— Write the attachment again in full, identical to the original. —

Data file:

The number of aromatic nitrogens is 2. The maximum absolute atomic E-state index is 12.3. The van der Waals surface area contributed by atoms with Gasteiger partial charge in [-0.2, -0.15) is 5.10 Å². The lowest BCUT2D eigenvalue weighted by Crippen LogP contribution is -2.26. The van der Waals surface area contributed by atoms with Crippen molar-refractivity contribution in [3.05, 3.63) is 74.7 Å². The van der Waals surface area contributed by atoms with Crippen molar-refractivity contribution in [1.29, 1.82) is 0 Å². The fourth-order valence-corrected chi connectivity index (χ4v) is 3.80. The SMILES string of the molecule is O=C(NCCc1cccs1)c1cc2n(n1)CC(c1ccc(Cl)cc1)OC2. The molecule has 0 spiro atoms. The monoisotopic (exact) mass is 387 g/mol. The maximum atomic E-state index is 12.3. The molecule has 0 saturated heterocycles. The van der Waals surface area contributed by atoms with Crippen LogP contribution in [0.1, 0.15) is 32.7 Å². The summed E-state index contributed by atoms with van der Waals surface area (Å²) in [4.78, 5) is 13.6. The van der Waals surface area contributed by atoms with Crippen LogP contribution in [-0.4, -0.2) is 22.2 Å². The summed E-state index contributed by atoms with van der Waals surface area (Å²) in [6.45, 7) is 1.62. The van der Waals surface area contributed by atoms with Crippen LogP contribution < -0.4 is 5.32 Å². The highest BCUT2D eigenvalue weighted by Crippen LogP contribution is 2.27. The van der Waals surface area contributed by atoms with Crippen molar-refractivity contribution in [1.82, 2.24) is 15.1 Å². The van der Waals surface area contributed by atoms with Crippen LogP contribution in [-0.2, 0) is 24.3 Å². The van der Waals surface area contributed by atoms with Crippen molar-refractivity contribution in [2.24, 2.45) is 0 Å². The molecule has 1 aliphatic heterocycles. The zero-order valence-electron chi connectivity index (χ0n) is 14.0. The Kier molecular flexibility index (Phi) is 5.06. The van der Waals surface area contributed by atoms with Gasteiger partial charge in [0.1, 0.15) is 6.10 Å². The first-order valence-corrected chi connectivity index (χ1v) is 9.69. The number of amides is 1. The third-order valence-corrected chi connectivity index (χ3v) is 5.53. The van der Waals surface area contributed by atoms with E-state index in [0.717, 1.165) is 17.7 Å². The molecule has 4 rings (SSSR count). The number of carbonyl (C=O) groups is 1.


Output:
The number of aromatic nitrogens is 2. The maximum absolute atomic E-state index is 12.3. The van der Waals surface area contributed by atoms with Gasteiger partial charge in [-0.2, -0.15) is 5.10 Å². The lowest BCUT2D eigenvalue weighted by Crippen LogP contribution is -2.26. The van der Waals surface area contributed by atoms with Crippen molar-refractivity contribution in [3.05, 3.63) is 74.7 Å². The van der Waals surface area contributed by atoms with Crippen molar-refractivity contribution in [1.29, 1.82) is 0 Å². The fourth-order valence-corrected chi connectivity index (χ4v) is 3.80. The SMILES string of the molecule is O=C(NCCc1cccs1)c1cc2n(n1)CC(c1ccc(Cl)cc1)OC2. The molecule has 0 spiro atoms. The monoisotopic (exact) mass is 387 g/mol. The maximum atomic E-state index is 12.3. The molecule has 0 saturated heterocycles. The van der Waals surface area contributed by atoms with Crippen LogP contribution in [0.1, 0.15) is 32.7 Å². The summed E-state index contributed by atoms with van der Waals surface area (Å²) in [4.78, 5) is 13.6. The van der Waals surface area contributed by atoms with Crippen LogP contribution in [-0.4, -0.2) is 22.2 Å². The summed E-state index contributed by atoms with van der Waals surface area (Å²) in [6.45, 7) is 1.62. The van der Waals surface area contributed by atoms with Crippen LogP contribution < -0.4 is 5.32 Å². The highest BCUT2D eigenvalue weighted by Crippen LogP contribution is 2.27. The van der Waals surface area contributed by atoms with Crippen molar-refractivity contribution in [1.82, 2.24) is 15.1 Å². The van der Waals surface area contributed by atoms with Crippen LogP contribution in [-0.2, 0) is 24.3 Å². The van der Waals surface area contributed by atoms with Crippen molar-refractivity contribution in [2.24, 2.45) is 0 Å². The molecule has 1 aliphatic heterocycles. The zero-order valence-electron chi connectivity index (χ0n) is 14.0. The Kier molecular flexibility index (Phi) is 5.06. The van der Waals surface area contributed by atoms with Gasteiger partial charge in [0.1, 0.15) is 6.10 Å². The first-order valence-corrected chi connectivity index (χ1v) is 9.69. The number of amides is 1. The third-order valence-corrected chi connectivity index (χ3v) is 5.53. The van der Waals surface area contributed by atoms with E-state index in [0.717, 1.165) is 17.7 Å². The molecule has 4 rings (SSSR count). The number of carbonyl (C=O) groups is 1.